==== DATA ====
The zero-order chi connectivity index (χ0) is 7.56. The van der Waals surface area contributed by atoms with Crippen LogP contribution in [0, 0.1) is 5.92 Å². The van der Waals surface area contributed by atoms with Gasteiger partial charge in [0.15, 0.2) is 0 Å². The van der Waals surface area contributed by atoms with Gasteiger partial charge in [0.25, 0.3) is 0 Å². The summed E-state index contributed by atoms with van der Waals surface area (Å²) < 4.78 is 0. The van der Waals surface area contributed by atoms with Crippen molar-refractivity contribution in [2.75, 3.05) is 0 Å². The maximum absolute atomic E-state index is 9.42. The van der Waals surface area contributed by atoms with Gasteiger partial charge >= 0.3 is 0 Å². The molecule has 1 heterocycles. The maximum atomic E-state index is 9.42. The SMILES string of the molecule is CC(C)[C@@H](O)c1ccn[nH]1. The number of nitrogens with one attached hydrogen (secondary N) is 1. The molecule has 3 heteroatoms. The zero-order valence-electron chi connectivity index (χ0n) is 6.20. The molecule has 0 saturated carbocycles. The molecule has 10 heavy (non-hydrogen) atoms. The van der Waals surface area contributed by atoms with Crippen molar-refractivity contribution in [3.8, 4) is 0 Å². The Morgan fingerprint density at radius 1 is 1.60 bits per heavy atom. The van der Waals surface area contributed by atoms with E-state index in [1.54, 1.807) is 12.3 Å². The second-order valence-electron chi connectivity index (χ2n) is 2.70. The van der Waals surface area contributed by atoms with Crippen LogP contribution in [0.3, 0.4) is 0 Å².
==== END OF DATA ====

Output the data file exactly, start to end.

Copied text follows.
The zero-order chi connectivity index (χ0) is 7.56. The van der Waals surface area contributed by atoms with Crippen LogP contribution in [0, 0.1) is 5.92 Å². The van der Waals surface area contributed by atoms with Gasteiger partial charge in [0.15, 0.2) is 0 Å². The van der Waals surface area contributed by atoms with Gasteiger partial charge in [0.25, 0.3) is 0 Å². The summed E-state index contributed by atoms with van der Waals surface area (Å²) < 4.78 is 0. The van der Waals surface area contributed by atoms with Crippen molar-refractivity contribution in [2.75, 3.05) is 0 Å². The maximum absolute atomic E-state index is 9.42. The van der Waals surface area contributed by atoms with Gasteiger partial charge >= 0.3 is 0 Å². The molecule has 1 heterocycles. The maximum atomic E-state index is 9.42. The SMILES string of the molecule is CC(C)[C@@H](O)c1ccn[nH]1. The number of nitrogens with one attached hydrogen (secondary N) is 1. The molecule has 3 heteroatoms. The zero-order valence-electron chi connectivity index (χ0n) is 6.20. The molecule has 0 saturated carbocycles. The molecule has 10 heavy (non-hydrogen) atoms. The van der Waals surface area contributed by atoms with Crippen molar-refractivity contribution in [3.8, 4) is 0 Å². The Morgan fingerprint density at radius 1 is 1.60 bits per heavy atom. The van der Waals surface area contributed by atoms with E-state index in [1.54, 1.807) is 12.3 Å². The second-order valence-electron chi connectivity index (χ2n) is 2.70. The van der Waals surface area contributed by atoms with Crippen LogP contribution in [0.3, 0.4) is 0 Å².